More than a quarter of physics trainees aren’t working as teachers despite receiving hefty bursaries

The TES is reporting on government statistics that show more than one in four would-be physics teachers dropped out of their course or could not find jobs last year – despite receiving scholarships or bursaries of up to £25,000.

Of the 536 trainees eligible for bursaries who began postgraduate teacher training in 2014, 441 were awarded qualified teacher status (QTS) and 380 were in a teaching post six months after completing their training, according to Department for Education data, published today.

This means that 29 per cent of those who started training with physics bursaries were not working in the classroom six months after they were expected to have finished their course.

In total 3,197 (19 per cent) of the 17,006 trainees who were eligible for a bursary in 2014-15, in both secondary subjects and primary, were not in a teaching post six months later.

The data shows that 1,462 of these trainees did not gain QTS. Of the remaining 1,735 trainees who were not in a teaching post, just 330 said they were looking for a job as a teacher.

Physics was one of four bursary subjects in which more than one in 10 trainees did not gain QTS, with 18 per cent dropping out during training. 12 per cent of trainee maths teachers and 11 per cent of chemistry and computing trainees also did not complete the course.

More at: More than a quarter of physics trainees aren’t working as teachers despite receiving hefty bursaries

You can read the full report here:

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What do you think? Why are trainees not progressing to become teachers? What can be done about it? Let us know your thoughts in the comments or via Twitter ~ Jon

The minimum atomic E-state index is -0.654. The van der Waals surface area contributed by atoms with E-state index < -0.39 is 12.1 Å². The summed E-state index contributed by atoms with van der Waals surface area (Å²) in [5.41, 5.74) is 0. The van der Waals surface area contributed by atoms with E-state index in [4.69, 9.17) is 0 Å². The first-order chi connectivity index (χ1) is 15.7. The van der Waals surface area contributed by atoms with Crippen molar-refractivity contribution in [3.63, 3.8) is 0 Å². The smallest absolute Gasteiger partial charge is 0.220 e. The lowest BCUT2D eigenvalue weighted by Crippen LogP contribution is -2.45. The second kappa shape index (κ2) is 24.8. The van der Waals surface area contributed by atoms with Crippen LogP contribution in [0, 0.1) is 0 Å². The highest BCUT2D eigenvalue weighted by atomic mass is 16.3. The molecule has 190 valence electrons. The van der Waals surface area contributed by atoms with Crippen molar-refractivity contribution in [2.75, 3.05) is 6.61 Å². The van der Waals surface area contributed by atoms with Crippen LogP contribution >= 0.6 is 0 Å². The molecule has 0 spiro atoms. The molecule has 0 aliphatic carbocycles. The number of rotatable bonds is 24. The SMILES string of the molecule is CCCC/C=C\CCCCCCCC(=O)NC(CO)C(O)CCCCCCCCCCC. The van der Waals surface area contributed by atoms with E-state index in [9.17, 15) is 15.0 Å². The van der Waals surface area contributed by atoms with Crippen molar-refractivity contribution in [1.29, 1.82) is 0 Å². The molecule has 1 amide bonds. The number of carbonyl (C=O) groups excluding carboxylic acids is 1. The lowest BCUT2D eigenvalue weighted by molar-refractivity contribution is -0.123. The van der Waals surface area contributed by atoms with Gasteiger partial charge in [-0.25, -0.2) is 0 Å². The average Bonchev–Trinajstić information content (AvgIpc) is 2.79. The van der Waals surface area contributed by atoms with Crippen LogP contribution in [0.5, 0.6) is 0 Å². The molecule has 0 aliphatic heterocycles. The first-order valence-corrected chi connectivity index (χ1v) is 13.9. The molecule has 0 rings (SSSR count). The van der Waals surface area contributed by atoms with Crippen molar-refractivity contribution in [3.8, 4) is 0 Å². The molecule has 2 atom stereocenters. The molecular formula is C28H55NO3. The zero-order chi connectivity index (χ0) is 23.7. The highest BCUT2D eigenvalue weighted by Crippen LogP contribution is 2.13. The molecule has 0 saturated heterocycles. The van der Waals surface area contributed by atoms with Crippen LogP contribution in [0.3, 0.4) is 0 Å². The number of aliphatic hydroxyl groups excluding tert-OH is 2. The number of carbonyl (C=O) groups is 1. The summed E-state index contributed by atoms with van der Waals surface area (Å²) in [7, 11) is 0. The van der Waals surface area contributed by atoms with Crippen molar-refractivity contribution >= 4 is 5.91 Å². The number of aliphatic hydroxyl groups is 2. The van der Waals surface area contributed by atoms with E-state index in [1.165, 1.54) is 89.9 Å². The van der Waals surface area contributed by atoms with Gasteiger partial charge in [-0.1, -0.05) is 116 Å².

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Comments

  1. bentleykarl

    SchoolsImprove Just because you know a subject doesn’t mean you can teach it, sometimes it takes actual class experience to find that out.

  2. bentleykarl

    SchoolsImprove Always be those who decide that teaching is not for them but it takes the responsibility of having a class to find out.

  3. edujdw

    bentleykarl more complex than that. Having to teach all sciences as a specialist physicist is also a key issue I think. SchoolsImprove

  4. bentleykarl

    edujdw SchoolsImprove I’d agree if chemistry and biology had same percentages. Curious why physics majors drop out being one myself!U0001f609

  5. edujdw

    bentleykarl SchoolsImprove no. Physics grads rarely do chem and bio. But chem/bio more likely combo at A so kust 1 ‘extra’ science to do.

  6. bentleykarl

    edujdw SchoolsImprove I wonder if it’s poor strategic deployment in sec schools putting physics majors off?

  7. sisterofmurphy

    SchoolsImprove I don’t think bursaries for shortage subjects are like a Faustian pact. At least they gave it a go.

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